Recently we've discussed various things about how the tyres and the driver achieve some semblance of traction and control (they're available online in the Life & Style section, just click on my name at the top of one of my earlier stories), so it's probably time we discussed the road surface.
The surface is only the topmost of many layers that make up a road of any kind. Just its skin you could say. The first layer is actually there for drainage. Often that's rocks and coarse gravel put there to be a blind drain.
The surface itself can take many forms. It can be in a wide variety of conditions, and then there's the influence of friction modifiers like water, ice, oil or anything else that may reduce the grip. But we'll get to those.
First, I want you to observe how the road can be placed at a huge variety of angles in relation to the earth. Some of these angles are favourable to corner grip, but on public roads, they're often not. The angle can also influence which way the car wants to go in an emergency stop, so think about that as well.
In an effort to drain the water off, which is the main priority, the surface needs to be tilted away from level a little bit.
In some places this tilt can be in line with the direction the road is headed, but sooner or later the water needs to be sent off to the side. On single carriageways, that's typically to the driver's left, while on multi-lane carriageways it can be to the left of the left lanes but to the right of the right lanes.
In corners it could be tilted in any way, and it can change through the corner. On the F3 motorway between Sydney and Newcastle for example, it was decades before the off-camber tilt (especially worrisome on wet downhill corners) was rectified so that it banked a little more like a race track instead.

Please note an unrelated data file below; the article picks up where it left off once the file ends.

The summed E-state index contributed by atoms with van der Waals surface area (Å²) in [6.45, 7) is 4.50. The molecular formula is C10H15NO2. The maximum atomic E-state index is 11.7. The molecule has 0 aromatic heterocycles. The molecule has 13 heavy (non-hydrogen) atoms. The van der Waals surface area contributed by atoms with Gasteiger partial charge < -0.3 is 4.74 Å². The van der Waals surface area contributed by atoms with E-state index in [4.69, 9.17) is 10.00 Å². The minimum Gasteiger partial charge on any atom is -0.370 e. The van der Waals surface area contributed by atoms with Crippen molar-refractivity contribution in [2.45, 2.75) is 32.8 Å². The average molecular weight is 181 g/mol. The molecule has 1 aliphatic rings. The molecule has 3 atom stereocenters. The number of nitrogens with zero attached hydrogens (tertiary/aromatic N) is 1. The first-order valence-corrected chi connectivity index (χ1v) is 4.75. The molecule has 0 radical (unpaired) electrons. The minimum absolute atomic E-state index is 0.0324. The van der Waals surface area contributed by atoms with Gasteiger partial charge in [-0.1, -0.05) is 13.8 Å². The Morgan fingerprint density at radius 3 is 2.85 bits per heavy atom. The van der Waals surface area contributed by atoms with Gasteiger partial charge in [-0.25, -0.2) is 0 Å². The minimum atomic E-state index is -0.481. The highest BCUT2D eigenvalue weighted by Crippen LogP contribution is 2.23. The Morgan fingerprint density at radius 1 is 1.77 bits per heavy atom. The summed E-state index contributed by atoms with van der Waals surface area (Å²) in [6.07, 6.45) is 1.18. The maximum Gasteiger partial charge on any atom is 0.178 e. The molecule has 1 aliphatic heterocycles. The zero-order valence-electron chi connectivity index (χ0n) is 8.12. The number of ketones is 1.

There's a reason why oval racing - still astoundingly-popular in north America - banks their corners so that the inside of the track is substantially lower than the outside. Centripetal force (yeah, we're getting back to high school physics again), is in this case the banked track itself helping counteract the moving object's inherent tendency to go straight. And so, the opposite is true for any spot that's off-camber; even less traction is available than if the road was simply level.
As for the surface itself, there are different types of sealed and unsealed roads. The latter could be hard-packed dirt, or loose dirt, or sand, or gravel, or grown-over with grass and weeds, or something else, and each of those is vastly different in grip (and in feel).
Oh, and a bridge on an old backroad with a timber deck is also something you may find, and they're as slippery as algae-covered rocks when they get at all damp so definitely proceed with caution, even on foot.
Different sealed surfaces offer different levels of grip too, especially in the wet. The goop used to seal cracks is something every motorcyclist is told to watch out for. Paint can be slippery to, and wet metal grates always are. Then there's concrete, which tends to be smoother than tarmac, and therefore less water is needed to create aquaplaning (which is the tyre skimming the surface of the water for a moment, offering literally zero grip).
Even the age of the tarmac has an influence. Fresh tarmac has a slightly more coarse and textured surface. That aids traction a bit, but as race teams have discovered it also wears tyres faster. Race drivers also look forward to a track rubbering up over a race weekend, especially if it's a temporary street circuit, because race-rubber that's effectively been moulded onto the racing line actually offers more grip than bare tarmac.
We don't get that on the street though, so instead we find dirt gets deposited in the low points and the peaks that initially grab tyres nicely get slowly worn off, making the surface smoother. Consequently, old tarmac is also quite slippery when wet.
Plus, don't forget that in some places ice can easily form on cold mornings and be very difficult to see (so it gets called black ice).
This is all assuming the road is otherwise in good condition. Ruts and other bumps also cause individual tyres to have their grip levels negatively affected, making things even trickier in an emergency.
Sam Hollier is an ACM journalist and a motoring fanatic who builds cars in his shed in his spare time.